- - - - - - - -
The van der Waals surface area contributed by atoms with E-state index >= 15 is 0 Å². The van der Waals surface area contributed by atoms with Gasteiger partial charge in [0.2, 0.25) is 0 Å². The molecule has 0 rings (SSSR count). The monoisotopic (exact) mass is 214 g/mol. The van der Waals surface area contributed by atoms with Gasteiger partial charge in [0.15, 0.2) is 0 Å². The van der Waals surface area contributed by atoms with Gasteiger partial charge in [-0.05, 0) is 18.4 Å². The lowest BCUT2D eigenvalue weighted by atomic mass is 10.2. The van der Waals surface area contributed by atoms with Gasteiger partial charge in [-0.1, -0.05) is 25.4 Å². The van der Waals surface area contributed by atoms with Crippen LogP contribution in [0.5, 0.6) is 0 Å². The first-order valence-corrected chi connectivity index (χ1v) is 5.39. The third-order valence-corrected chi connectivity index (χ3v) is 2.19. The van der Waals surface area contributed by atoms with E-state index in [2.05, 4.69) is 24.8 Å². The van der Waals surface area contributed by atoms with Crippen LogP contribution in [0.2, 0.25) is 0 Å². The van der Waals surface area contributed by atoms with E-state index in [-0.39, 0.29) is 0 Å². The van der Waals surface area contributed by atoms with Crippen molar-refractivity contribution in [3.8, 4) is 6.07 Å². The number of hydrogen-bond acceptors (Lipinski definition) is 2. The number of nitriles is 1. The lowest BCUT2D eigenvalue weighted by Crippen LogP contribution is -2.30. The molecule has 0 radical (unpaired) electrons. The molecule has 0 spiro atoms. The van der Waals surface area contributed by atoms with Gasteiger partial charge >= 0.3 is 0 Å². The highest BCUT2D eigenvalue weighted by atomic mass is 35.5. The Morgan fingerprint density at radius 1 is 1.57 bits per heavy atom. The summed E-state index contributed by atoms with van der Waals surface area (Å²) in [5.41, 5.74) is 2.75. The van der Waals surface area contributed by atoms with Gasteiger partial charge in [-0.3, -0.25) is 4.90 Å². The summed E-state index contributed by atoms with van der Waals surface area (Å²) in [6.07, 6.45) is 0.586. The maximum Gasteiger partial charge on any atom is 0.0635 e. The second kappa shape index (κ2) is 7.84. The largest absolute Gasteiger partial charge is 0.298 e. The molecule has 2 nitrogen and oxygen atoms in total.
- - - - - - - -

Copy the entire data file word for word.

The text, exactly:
The van der Waals surface area contributed by atoms with E-state index >= 15 is 0 Å². The van der Waals surface area contributed by atoms with Gasteiger partial charge in [0.2, 0.25) is 0 Å². The molecule has 0 rings (SSSR count). The monoisotopic (exact) mass is 214 g/mol. The van der Waals surface area contributed by atoms with Gasteiger partial charge in [0.15, 0.2) is 0 Å². The van der Waals surface area contributed by atoms with Gasteiger partial charge in [-0.05, 0) is 18.4 Å². The lowest BCUT2D eigenvalue weighted by atomic mass is 10.2. The van der Waals surface area contributed by atoms with Gasteiger partial charge in [-0.1, -0.05) is 25.4 Å². The van der Waals surface area contributed by atoms with Crippen LogP contribution in [0.5, 0.6) is 0 Å². The first-order valence-corrected chi connectivity index (χ1v) is 5.39. The third-order valence-corrected chi connectivity index (χ3v) is 2.19. The van der Waals surface area contributed by atoms with E-state index in [2.05, 4.69) is 24.8 Å². The van der Waals surface area contributed by atoms with Crippen LogP contribution in [0.2, 0.25) is 0 Å². The van der Waals surface area contributed by atoms with E-state index in [-0.39, 0.29) is 0 Å². The van der Waals surface area contributed by atoms with Crippen molar-refractivity contribution in [3.8, 4) is 6.07 Å². The number of hydrogen-bond acceptors (Lipinski definition) is 2. The number of nitriles is 1. The lowest BCUT2D eigenvalue weighted by Crippen LogP contribution is -2.30. The molecule has 0 radical (unpaired) electrons. The molecule has 0 spiro atoms. The van der Waals surface area contributed by atoms with Gasteiger partial charge >= 0.3 is 0 Å². The highest BCUT2D eigenvalue weighted by atomic mass is 35.5. The Morgan fingerprint density at radius 1 is 1.57 bits per heavy atom. The summed E-state index contributed by atoms with van der Waals surface area (Å²) in [5.41, 5.74) is 2.75. The van der Waals surface area contributed by atoms with Gasteiger partial charge in [-0.3, -0.25) is 4.90 Å². The summed E-state index contributed by atoms with van der Waals surface area (Å²) in [6.07, 6.45) is 0.586. The maximum Gasteiger partial charge on any atom is 0.0635 e. The second kappa shape index (κ2) is 7.84. The largest absolute Gasteiger partial charge is 0.298 e. The molecule has 2 nitrogen and oxygen atoms in total.